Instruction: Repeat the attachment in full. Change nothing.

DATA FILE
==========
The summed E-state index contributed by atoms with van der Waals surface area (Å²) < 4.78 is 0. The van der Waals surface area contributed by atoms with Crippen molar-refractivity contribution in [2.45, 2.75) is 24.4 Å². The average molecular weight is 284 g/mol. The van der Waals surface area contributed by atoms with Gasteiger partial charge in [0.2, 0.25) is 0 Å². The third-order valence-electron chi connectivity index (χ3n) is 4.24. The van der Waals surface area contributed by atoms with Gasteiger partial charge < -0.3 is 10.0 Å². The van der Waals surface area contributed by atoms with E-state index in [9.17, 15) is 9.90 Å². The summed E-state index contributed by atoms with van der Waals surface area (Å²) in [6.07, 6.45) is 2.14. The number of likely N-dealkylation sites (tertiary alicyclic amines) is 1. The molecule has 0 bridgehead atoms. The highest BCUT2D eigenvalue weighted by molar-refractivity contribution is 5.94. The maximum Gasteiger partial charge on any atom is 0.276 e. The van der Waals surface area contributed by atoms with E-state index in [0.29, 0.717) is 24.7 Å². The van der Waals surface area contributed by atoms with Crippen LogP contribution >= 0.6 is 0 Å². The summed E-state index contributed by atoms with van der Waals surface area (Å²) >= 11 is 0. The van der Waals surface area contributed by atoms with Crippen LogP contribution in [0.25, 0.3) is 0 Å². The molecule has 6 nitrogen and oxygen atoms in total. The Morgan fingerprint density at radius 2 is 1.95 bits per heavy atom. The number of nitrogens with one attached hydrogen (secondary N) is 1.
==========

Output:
The summed E-state index contributed by atoms with van der Waals surface area (Å²) < 4.78 is 0. The van der Waals surface area contributed by atoms with Crippen molar-refractivity contribution in [2.45, 2.75) is 24.4 Å². The average molecular weight is 284 g/mol. The van der Waals surface area contributed by atoms with Gasteiger partial charge in [0.2, 0.25) is 0 Å². The third-order valence-electron chi connectivity index (χ3n) is 4.24. The van der Waals surface area contributed by atoms with Gasteiger partial charge < -0.3 is 10.0 Å². The van der Waals surface area contributed by atoms with E-state index in [9.17, 15) is 9.90 Å². The summed E-state index contributed by atoms with van der Waals surface area (Å²) in [6.07, 6.45) is 2.14. The number of likely N-dealkylation sites (tertiary alicyclic amines) is 1. The molecule has 0 bridgehead atoms. The highest BCUT2D eigenvalue weighted by molar-refractivity contribution is 5.94. The maximum Gasteiger partial charge on any atom is 0.276 e. The van der Waals surface area contributed by atoms with E-state index in [0.29, 0.717) is 24.7 Å². The van der Waals surface area contributed by atoms with Crippen LogP contribution >= 0.6 is 0 Å². The summed E-state index contributed by atoms with van der Waals surface area (Å²) >= 11 is 0. The van der Waals surface area contributed by atoms with Crippen LogP contribution in [0.25, 0.3) is 0 Å². The molecule has 6 nitrogen and oxygen atoms in total. The Morgan fingerprint density at radius 2 is 1.95 bits per heavy atom. The number of nitrogens with one attached hydrogen (secondary N) is 1.